Unless, of course, you are lucky enough to get good medical care. Then you have a much better chance of surviving.
Medical professionals, however, are in short supply. Like alcohol, hand sanitizer, face masks, and toilet paper.
Take the Big Island, for example. In a video interview on State of Reform, a website focused on health care policy in the five westernmost states, Dr. Scott Grosskreutz, a radiologist and president of the Hawaii Radiological Society, mentioned that there is now a 44% shortage of physicians on the Big Island, and that a third of the doctors remaining are 65 years old or older. ‘[P]rivate practice is basically on the verge of going extinct,” he said, because already low profit margins are being pressured by “the GET tax and the low Medicare reimbursements along with the high cost of providing care.”
He continues: “We’re also reaching out to the legislature and stating that the general excise tax of 4.7% with the county surcharges basically strips a lot of these narrow-margin medical practices and puts them into the red. So, if the GET and the surcharges were applied to the hospital system, our understanding from talking to the Healthcare Association of Hawaii is that most if not all hospitals in Hawaii would be in the red and would have to either limit services or possibly close. So, if the state legislature agreed that the GET tax on hospitals and hospital-employed physicians is a bad idea because would it cause collapse of that portion of the sector, why would you apply it to community-based physicians?”
His observation about GET potentially killing off medical practices has basis in history. All hospitals in Hawaii now are section 501(c)(3) tax-exempt nonprofit companies that enjoy an exemption from the GET based on their tax-exempt status. A for-profit entity, HMC LLC, bought St. Francis West in Ewa Beach in January 2007. It did not have an exemption from the GET. It was in bankruptcy 20 months later.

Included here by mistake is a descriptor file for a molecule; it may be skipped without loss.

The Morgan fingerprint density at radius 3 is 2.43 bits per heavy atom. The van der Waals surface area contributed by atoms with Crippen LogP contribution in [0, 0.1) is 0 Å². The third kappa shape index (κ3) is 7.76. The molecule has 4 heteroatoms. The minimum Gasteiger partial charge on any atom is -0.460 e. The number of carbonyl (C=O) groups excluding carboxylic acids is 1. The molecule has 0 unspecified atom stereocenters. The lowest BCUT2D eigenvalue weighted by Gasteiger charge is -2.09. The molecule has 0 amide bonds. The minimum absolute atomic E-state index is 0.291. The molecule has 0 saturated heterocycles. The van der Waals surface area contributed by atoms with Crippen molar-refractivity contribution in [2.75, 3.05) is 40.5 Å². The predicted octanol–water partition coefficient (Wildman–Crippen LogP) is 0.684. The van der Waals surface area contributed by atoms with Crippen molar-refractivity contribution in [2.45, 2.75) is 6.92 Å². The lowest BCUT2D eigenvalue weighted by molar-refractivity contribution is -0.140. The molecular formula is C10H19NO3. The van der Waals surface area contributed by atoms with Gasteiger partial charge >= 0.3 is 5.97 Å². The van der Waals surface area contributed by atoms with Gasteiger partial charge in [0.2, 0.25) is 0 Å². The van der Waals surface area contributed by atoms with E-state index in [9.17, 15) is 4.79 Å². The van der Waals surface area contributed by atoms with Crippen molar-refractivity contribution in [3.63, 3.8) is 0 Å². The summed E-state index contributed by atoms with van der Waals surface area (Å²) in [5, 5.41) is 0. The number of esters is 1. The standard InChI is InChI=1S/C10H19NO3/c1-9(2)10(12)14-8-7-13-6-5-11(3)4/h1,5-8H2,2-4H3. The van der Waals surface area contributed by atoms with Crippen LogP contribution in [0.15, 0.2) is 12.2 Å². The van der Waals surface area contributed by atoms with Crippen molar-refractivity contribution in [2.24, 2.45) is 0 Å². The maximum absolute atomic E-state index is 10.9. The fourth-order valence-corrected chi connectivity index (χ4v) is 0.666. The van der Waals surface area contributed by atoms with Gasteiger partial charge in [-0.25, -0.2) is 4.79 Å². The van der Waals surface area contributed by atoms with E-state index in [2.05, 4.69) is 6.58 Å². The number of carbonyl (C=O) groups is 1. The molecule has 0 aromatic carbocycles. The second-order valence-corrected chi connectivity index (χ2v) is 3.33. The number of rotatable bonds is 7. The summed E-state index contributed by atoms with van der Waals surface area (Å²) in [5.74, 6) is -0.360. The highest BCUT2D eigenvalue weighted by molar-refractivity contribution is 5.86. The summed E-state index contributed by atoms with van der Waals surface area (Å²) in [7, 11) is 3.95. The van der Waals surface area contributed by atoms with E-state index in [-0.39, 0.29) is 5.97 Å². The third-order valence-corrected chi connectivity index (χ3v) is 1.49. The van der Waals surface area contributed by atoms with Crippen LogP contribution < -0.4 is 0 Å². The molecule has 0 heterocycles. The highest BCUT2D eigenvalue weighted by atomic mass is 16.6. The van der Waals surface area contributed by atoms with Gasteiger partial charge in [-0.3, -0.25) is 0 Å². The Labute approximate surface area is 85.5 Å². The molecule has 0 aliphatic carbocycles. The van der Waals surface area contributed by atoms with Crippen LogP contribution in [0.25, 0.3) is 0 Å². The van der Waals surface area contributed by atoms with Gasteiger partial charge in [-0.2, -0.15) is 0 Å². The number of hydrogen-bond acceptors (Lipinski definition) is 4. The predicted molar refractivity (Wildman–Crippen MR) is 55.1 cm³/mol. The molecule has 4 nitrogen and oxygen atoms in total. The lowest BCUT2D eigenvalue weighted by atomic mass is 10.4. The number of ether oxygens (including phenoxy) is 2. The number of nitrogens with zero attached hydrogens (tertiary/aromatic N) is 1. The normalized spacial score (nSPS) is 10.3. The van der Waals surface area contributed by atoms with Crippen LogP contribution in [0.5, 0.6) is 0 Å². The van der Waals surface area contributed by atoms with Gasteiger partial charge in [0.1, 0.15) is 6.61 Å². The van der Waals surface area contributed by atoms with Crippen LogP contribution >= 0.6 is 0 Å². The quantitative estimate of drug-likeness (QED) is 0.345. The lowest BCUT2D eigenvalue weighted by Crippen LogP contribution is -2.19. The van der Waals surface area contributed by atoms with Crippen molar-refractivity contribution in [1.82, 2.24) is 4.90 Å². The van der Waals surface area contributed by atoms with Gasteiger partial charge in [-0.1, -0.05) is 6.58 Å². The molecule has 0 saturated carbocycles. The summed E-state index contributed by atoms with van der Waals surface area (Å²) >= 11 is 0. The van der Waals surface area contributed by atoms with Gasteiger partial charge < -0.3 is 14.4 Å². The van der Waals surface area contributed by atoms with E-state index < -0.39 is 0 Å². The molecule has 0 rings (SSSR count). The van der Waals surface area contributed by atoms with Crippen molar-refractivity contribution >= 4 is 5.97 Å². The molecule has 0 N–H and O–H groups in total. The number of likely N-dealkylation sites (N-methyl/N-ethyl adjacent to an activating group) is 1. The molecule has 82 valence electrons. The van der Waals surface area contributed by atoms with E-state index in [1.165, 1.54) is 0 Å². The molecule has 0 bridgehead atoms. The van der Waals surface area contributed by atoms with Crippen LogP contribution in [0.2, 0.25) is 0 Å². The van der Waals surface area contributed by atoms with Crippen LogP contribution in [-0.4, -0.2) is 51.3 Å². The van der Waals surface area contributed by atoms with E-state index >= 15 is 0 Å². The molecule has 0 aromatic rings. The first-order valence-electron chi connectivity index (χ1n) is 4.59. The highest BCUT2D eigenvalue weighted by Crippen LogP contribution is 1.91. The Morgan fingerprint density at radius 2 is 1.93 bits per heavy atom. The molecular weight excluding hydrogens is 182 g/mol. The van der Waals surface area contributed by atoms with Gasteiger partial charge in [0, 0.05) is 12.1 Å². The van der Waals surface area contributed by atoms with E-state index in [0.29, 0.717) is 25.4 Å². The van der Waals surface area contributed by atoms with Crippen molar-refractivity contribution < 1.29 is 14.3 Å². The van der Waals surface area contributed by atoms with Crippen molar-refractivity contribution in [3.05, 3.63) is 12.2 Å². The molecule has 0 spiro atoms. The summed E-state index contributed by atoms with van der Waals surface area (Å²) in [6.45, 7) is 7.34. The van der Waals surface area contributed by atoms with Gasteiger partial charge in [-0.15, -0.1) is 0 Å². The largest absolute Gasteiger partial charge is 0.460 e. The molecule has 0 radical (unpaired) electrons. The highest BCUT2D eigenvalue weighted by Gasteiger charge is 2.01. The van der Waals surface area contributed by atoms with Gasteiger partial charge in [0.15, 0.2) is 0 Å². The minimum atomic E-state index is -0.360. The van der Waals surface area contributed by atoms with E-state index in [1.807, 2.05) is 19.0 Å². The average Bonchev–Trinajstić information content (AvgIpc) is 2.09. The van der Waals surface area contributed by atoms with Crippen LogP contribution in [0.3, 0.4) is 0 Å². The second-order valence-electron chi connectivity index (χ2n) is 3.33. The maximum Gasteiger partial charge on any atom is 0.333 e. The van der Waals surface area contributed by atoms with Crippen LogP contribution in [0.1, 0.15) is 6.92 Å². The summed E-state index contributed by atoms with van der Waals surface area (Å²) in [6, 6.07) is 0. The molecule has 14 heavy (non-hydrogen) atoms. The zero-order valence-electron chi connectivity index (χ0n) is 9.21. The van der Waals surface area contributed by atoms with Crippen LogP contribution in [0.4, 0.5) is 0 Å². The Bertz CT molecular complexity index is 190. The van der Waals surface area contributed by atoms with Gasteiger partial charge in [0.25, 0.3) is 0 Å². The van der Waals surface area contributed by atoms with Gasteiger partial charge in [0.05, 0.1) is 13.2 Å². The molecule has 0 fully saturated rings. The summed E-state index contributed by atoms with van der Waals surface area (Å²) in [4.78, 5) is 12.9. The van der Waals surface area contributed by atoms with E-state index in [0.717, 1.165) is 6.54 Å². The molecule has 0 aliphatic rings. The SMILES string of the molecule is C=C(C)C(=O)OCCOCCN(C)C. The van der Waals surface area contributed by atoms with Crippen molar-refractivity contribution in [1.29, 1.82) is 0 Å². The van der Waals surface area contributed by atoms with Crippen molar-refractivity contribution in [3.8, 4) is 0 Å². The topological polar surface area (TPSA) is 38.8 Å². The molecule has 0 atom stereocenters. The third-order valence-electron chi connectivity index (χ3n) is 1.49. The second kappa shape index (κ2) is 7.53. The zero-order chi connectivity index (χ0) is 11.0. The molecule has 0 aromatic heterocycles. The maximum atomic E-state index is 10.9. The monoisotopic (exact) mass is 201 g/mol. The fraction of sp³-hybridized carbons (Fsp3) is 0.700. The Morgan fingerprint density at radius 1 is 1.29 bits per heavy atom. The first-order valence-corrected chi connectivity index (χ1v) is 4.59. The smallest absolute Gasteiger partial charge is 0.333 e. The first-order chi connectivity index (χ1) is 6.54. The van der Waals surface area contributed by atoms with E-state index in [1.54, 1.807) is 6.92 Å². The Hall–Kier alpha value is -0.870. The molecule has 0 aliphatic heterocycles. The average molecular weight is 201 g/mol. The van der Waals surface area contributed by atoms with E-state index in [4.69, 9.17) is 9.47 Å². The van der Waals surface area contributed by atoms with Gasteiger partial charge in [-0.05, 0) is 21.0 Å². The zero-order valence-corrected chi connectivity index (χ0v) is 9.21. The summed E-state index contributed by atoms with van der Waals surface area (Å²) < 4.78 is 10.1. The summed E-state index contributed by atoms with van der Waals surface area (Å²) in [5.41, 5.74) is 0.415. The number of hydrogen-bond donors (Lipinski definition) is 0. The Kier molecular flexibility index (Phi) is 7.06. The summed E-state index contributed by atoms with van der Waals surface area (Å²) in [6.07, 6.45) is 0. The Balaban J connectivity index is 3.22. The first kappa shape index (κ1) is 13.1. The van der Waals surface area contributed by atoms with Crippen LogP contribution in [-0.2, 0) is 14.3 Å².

Running a medical practice here in Hawaii does not seem to be an easy path to making tons of money. Our State runs a few hospitals, for example, and its portfolio used to include Maui Memorial Hospital in Kahului. It was losing tens of millions of dollars each year, so much money that state lawmakers, bucking fierce union opposition and lawsuits, succeeded in privatizing it in 2017.
For rural areas not conveniently near a big hospital, including entire islands without a hospital, their front-line defense against diseases in general must be the small businesses run by doctors who have taken up residence in the community. Certainly, they are not tax-exempt entities like the hospitals are. They are ordinary people, or groups of people, out to feed their families like many of us. Maybe a distinction needs to be drawn between the small rural practices described here and specialty doctors pulling down millions of dollars a year. Whatever we may think of the latter, there may be a good case, from a public policy perspective, for giving some tax relief to the former.
Unless you like the idea of having doctors in rural areas being scarcer than toilet paper is now.
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